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Stop SAP penalising domestic users of biomass boilers

Posted by Cathy Debenham on 24 October 2014 at 12:09 pm

In an ideal world government departments would speak to each other and harmonise what they are doing. Sadly, those of us who've been around renewable energy for any time know that's often not the case.

We've just had an email that beautifully illustrates the way one department's intransigence can scupper another's good ideas. Dr Neil Ridgway has a biomass boiler. To make his home even greener, he wanted to add solar PV panels. But when he got the obligatory energy performance certificate (EPC) he found that it did not achieve the required level of D - although it would have if he'd had an oil or gas boiler.

"I discovered that because the (RdSAP) software which produces the EPC is not integrated with the MCS/Hetas biomass boiler list, my 93.5% efficient biomass boiler was massively underrated," he said. As a result my EPC rating came out so low that I could not get the higher level of [feed-in tariff] for the PV. I could not go ahead - it simply was not worth the cost."

However, Dr Ridgway hasn't taken this setback lying down. He has set up an epetition calling for there to be one single accurate database. You can sign it here (I have already signed).

He asks: "How is it possible that the EPC energy efficiency rating of oil / gas boilers is better (higher band / score) than biomass boilers, which are considerably more efficient (>90%) & more environmentally friendly (less pollution / less carbon dioxide per year)?"

He explains:

1) Someone within a government department decided that wood pellets will be more expensive than oil & gas. It has been shown that wood pellets are considerably cheaper and the cost of oil & gas is steadily going up in price, whilst wood pellets are not.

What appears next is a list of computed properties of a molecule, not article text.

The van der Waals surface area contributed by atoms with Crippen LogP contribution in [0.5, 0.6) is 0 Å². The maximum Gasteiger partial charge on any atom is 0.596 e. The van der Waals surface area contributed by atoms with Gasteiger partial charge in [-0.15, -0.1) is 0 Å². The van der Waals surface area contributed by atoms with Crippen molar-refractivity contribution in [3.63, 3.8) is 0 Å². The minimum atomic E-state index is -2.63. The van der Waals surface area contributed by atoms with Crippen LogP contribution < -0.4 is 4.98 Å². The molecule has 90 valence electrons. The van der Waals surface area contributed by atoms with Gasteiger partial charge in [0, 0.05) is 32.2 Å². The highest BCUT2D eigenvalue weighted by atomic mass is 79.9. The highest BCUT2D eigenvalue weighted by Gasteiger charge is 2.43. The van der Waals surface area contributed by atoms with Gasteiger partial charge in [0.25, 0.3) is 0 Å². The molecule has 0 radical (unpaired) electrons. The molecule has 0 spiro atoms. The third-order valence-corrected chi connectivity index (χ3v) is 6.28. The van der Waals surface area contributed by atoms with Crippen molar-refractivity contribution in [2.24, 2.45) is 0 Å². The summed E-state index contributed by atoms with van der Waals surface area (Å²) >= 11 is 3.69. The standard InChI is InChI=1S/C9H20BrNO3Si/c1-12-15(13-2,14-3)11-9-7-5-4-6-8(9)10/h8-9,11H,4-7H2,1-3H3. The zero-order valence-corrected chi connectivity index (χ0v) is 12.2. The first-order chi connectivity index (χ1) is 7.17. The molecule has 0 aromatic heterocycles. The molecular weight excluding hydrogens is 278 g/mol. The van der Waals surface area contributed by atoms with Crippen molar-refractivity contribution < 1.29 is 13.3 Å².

2) The software used to generate SAP EPCs has significant problems. Hetas & the Microgeneration Certification Scheme (MCS) have a detailed database of recommended renewable appliances with their tested efficiencies. SAP has it own separate databases, the PCDB for RdSAP EPCs & the SAP Appendix Q database for full EPCs. Hetas & MCS approved biomass boilers are not on the SAP databases & can not be used in generating EPCs - hence incorrect EPCs.

His very simple solution: "Just use one database!"

It makes sense to us. If you agree please sign the petition too.

Photo: Photo Credit: _StaR_DusT_ via Compfight cc

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Comments

13 comments - read them below or add one

Jeff B

Jeff BComment left on: 15 November 2014 at 1:01 pm

Cathy - I got a reply from BRE, basically saying the same as the Iain Summerfield comment you published i.e. manufacturers of wood pellet boilers must submit information regarding the efficiency of their equipment in order to get them listed on the PCDB. I subsequently rang the BRE and spoke to the gentleman who replied to my letter; I wanted to check exactly how the process works and I was referred to this link:

www. ncm-pcdb.org.uk/SAP

Clicking on Database Apllications then takes you to the relevant information.

To me (as a layman) this is not a simple process especially I would think for a non-UK manufacturer, which in the case of wood pellet boilers must mean the majority of manufacturers? I am still not clear though what information manufacturers have to supply to MCS in order to get their equipment MCS accredited and whether this information is the same as that presented to PCDB (the gentleman at BRE did not know either).

My next step is to write to the manufacturer of my wood pellet boiler and see what, if anything, they are doing to get their products listed on the PCDB.

Jeff

 

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Cathy Debenham

Cathy DebenhamComment left on: 10 November 2014 at 11:55 am

The following informative comment was left by Iain Summerfield, principal consultant at Kiwa on a Linked-in discussion about this issue:

There seems to be some confusion here.